standing up to injustice

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  • This is a 1963 Advocate file photo of protestors in Plaquemine.

  • A mounted State Trooper shocks an African American demonstrator with an electric cattle prod during demonstrations near City Hall in Plaquemine, Louisiana. (Copyright Bettmann/Corbis / AP Images)

  • This is a 1963 Advocate file photo of The National Director of the Congress of Racial equality, James Farmer of New York, left and William Q. Harleaux , principal of an elementary school in Plaquemine being led away after their arrest in Plaquemine.

  • This is a 1963 Advocate file photo of officals in Plaquemine watch for demonstrators at court house.

  • This is a 1963 Advocate file photo of protestors sitting on a bus waiting to be transported to jail.

  • This is 1963 Advocate file photo of a female demonstrator being handled by police.

  • Judge Calvin Johnson (ret) Judge Johnson received his undergraduate degree from Southern University in Baton Rouge in 1969. He served four years in the United Stated Air Force receiving an honorable discharge in 1973. Judge Johnson received his Juris doctorate from Loyola Law School in 1978. In 1981 he became a faculty member of the Loyola Law School and in 1985 he became a full professor of law at Loyola Law School. He served as the Director of the Loyola Law Clinic Criminal Clinic and was responsible for teaching several courses including Professional Responsibility. He became an adjunct professor at Loyola Law School in 1990 and still teaches a class every fall. Judge Johnson was elected to the Orleans Parish Criminal District Court in 1990. While at the Criminal District Court he served as a Drug Court Judge from 1994 until 2002. In 2002 Judge Johnson established the first Mental Health Treatment Court in the State of Louisiana. In 2004 Judge Johnson became the first African American Chief Judge of that court. In 2005 when Katrina struck he was the Chief Judge of the Court. By November of 2006 the Court was back in full operation. Judge Johnson received the La. Supreme Court Justice Albert Tate Award for Judicial Excellence, the Louis A. Martinet Award for Judicial Excellence, the ACLU Ben Smith Award for Community Service and the Loyola Law School Alumni of the year award. The Judge retired from the criminal court in January of 2008. In March 2008 he was asked by the transformation team appointed by Governor Jindal to serve as the interim director of the Metropolitan Human Service District. Today he still serves as the Executive Director of the Metropolitan Human Service District.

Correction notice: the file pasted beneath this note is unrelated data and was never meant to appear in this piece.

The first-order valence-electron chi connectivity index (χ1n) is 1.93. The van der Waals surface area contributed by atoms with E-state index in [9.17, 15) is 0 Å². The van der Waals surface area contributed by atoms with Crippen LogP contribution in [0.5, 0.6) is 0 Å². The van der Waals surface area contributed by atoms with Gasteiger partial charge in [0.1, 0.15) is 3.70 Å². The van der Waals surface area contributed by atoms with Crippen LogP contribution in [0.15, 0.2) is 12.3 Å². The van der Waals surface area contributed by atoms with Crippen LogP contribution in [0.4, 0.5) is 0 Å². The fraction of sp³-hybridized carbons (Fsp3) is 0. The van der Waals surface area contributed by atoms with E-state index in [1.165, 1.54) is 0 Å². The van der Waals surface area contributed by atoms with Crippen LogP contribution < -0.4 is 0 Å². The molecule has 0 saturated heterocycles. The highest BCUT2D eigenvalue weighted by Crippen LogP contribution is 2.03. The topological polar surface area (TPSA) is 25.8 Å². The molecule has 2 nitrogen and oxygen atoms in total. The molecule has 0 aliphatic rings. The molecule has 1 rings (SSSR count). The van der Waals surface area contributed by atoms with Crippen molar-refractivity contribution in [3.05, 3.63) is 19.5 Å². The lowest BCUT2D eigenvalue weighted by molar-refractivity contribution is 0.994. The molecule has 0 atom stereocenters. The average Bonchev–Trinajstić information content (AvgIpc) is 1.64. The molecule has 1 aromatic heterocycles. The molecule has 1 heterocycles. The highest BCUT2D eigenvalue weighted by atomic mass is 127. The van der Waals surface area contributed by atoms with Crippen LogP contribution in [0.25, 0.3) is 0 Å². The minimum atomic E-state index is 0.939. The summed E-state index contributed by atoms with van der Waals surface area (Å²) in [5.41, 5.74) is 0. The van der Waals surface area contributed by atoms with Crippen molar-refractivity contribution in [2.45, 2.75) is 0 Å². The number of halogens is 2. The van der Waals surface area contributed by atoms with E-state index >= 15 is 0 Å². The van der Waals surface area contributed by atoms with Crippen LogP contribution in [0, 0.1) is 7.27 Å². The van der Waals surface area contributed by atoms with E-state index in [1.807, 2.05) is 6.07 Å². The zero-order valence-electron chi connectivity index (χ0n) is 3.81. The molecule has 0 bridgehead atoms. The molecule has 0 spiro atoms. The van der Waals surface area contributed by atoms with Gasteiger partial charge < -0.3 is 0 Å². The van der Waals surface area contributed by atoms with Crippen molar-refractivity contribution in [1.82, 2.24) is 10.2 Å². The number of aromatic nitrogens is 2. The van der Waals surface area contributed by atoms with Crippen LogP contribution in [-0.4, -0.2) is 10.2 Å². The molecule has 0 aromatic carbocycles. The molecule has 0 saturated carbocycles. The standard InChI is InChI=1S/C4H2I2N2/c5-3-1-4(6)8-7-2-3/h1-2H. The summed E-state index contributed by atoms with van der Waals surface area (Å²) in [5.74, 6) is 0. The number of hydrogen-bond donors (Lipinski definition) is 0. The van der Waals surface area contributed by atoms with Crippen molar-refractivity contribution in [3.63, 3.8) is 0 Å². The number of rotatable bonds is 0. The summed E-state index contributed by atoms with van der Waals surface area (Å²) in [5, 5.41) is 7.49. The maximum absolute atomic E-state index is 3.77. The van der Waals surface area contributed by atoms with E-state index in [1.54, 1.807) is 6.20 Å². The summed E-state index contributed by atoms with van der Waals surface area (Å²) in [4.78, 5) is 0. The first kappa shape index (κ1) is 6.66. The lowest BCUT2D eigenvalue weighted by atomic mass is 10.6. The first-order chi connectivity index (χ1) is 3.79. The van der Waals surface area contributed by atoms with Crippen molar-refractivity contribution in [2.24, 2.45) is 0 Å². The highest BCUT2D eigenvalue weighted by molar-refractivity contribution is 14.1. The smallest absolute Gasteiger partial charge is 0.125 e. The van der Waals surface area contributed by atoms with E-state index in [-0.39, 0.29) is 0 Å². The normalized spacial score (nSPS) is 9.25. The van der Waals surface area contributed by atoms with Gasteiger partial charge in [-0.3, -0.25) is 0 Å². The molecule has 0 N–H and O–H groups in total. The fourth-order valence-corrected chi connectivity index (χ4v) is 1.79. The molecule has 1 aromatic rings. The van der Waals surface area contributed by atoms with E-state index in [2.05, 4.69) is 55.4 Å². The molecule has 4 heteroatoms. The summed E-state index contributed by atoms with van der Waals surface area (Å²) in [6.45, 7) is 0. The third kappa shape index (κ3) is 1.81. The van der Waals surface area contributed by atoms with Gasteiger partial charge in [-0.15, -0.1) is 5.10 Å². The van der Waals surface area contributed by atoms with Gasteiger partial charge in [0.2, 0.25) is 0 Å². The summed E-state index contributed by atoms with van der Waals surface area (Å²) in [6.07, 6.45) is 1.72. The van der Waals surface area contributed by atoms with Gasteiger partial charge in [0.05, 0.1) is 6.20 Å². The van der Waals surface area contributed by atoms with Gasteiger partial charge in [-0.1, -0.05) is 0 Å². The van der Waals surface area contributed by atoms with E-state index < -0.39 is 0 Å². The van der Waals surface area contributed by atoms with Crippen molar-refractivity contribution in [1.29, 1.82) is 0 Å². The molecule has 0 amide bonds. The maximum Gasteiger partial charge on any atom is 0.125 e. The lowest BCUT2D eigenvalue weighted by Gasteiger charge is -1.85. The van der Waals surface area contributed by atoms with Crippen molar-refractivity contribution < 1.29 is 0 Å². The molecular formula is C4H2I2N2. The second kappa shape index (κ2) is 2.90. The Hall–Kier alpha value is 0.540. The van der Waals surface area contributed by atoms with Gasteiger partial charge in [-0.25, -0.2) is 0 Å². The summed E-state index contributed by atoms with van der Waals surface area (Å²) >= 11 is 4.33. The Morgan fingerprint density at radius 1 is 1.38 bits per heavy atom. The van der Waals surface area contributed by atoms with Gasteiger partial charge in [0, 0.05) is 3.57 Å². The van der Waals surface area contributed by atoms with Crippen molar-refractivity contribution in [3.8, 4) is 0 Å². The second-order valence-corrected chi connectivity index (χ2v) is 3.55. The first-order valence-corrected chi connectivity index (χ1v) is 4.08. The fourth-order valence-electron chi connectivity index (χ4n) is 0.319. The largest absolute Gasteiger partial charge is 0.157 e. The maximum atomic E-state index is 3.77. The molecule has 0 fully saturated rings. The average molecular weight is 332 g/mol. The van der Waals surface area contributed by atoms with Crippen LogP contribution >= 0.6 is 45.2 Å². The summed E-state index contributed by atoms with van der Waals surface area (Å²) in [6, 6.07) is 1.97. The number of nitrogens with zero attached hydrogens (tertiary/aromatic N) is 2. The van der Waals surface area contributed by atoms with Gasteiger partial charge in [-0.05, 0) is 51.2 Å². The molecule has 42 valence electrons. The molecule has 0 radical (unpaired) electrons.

• Spiver Gordon, is a native son of Plaquemine who now resides in Eutaw, Alabama with his wife and family. Spiver was jailed in Plaquemine in 1963 and spent time in the Port Allen Jail. He was field secretary for the Congress of racial equality. Mr. Gordon has been actively involved in voter registration and was involved in registering the first blacks in St. Francisville, LA and in Bristol FL. Mr. Gordon has been involved in every major march for civil rights in the US, including the 1963 March on Washington and the Selma to Montgomery march. Since, 1968 he has led the movement for SCLC in Eutaw, Alabama.

  • Linda Johnson

  • Plymouth Rock Baptist Church